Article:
Video

    Video NATO to Target Migrant Smugglers

    NATO has announced plans to send warships to the Aegean Sea to target migrant smugglers in the alliance's most direct intervention so far since a wave of people began trying to reach European shores.
    Video

    Video Russia's Catholics, Orthodox Hopeful on Historic Pope-Patriarch Meeting

    Russia's Catholic minority has welcomed an historic first meeting Friday in Cuba between the Pope and the Patriarch of Russia's dominant Orthodox Church. The Orthodox Church split with Rome in 1054 and analysts say politics, both church and state, have been driving the relationship in the centuries since. VOA's Daniel Schearf reports from Moscow.
    Video

    Video Used Books Get a New Life on the Streets of Lagos

    Used booksellers are importing books from abroad and selling them on the streets of Africa's largest city. What‘s popular with readers may surprise you. Chris Stein reports from Lagos.
    Video

    Video After NH Primaries All Eyes on South Carolina

    After Tuesday's primary in New Hampshire, US presidential candidates swiftly turned to the next election coming up in South Carolina. The so-called “first-in-the-South” poll may help further narrow down the field of candidates. Zlatica Hoke reports.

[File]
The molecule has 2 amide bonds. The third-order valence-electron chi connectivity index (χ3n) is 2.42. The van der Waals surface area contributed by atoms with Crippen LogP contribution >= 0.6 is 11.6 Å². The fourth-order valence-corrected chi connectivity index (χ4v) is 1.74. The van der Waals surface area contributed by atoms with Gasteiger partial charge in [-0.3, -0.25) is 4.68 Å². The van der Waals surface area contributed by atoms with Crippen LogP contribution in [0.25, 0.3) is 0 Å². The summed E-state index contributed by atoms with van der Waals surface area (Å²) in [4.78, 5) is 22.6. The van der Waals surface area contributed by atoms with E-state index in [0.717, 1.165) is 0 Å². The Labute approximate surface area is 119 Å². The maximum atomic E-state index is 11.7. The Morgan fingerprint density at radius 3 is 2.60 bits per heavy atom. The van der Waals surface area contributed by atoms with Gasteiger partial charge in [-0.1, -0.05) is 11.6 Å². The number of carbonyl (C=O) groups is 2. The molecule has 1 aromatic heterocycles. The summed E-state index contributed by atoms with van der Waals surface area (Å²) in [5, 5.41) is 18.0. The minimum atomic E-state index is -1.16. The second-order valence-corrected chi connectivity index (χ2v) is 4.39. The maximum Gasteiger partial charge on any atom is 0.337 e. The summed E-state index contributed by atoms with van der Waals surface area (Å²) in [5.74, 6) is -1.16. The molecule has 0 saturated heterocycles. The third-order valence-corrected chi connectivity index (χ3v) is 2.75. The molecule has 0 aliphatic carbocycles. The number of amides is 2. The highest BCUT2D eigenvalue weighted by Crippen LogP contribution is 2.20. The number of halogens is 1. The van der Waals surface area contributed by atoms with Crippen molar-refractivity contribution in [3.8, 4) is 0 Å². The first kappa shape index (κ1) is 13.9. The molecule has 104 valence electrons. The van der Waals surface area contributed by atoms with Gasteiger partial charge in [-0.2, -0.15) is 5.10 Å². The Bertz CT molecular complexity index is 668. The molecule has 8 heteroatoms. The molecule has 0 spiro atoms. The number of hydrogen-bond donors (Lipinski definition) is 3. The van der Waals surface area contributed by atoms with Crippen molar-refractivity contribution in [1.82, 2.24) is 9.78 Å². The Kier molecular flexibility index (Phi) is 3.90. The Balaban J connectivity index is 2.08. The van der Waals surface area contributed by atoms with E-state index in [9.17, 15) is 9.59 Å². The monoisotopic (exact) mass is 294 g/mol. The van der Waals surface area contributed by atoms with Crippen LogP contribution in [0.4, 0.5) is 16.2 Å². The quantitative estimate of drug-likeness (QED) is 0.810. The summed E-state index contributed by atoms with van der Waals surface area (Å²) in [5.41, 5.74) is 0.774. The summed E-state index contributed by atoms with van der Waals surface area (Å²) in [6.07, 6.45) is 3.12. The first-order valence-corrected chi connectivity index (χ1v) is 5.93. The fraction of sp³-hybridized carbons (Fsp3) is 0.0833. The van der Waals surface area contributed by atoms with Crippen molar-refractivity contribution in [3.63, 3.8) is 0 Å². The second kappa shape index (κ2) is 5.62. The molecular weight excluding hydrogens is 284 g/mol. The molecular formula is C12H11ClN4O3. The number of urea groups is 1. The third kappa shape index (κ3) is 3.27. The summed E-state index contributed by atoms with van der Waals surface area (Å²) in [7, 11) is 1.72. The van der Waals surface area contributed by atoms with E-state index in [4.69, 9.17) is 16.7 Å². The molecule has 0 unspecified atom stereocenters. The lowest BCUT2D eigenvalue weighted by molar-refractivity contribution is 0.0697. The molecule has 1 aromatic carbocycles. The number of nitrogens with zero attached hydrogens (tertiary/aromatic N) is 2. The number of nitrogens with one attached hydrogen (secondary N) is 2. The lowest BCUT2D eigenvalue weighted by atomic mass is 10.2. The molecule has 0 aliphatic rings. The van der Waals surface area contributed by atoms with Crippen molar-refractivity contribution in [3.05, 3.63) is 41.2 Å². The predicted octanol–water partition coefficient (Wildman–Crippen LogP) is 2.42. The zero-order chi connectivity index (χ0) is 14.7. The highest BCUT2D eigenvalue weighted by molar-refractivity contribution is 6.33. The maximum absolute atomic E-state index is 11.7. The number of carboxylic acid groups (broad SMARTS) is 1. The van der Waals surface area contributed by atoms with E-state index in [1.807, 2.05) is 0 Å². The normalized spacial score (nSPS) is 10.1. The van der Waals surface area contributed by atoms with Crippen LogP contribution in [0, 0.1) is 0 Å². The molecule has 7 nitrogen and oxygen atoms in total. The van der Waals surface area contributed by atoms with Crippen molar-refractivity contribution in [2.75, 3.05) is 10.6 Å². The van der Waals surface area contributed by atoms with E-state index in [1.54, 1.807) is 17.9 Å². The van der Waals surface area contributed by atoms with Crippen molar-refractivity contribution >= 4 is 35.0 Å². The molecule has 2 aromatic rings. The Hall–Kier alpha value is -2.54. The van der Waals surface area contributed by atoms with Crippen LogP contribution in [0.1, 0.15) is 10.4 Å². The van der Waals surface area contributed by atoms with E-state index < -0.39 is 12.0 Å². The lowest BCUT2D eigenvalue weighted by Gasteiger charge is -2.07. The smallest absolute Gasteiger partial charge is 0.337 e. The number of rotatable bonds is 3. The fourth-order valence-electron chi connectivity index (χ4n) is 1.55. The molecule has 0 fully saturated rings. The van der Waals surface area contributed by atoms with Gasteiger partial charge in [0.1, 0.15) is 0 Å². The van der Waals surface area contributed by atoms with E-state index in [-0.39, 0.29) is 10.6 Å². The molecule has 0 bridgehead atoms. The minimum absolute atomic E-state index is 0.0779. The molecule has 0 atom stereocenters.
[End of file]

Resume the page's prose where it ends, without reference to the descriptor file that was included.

Video

    Video Smartphone Helps Grow Vegetables

    One day, you may be using your smartphone to grow your vegetables. A Taipei-based company has developed a farm cube — a small, enclosed ecosystem designed to grow plants indoors. The environment inside is automatically adjusted by the cube, but it can also be controlled through an app. VOA's Deborah Block has more on the gardening system.
    Video

    Video Exhibit Turns da Vinci’s Drawings Into Real Objects

    In addition to being a successful artist, Renaissance genius Leonardo da Vinci designed many practical machines, some of which are still in use today, although in different forms. But a number of his projects were never realized — until today. VOA’s George Putic reports.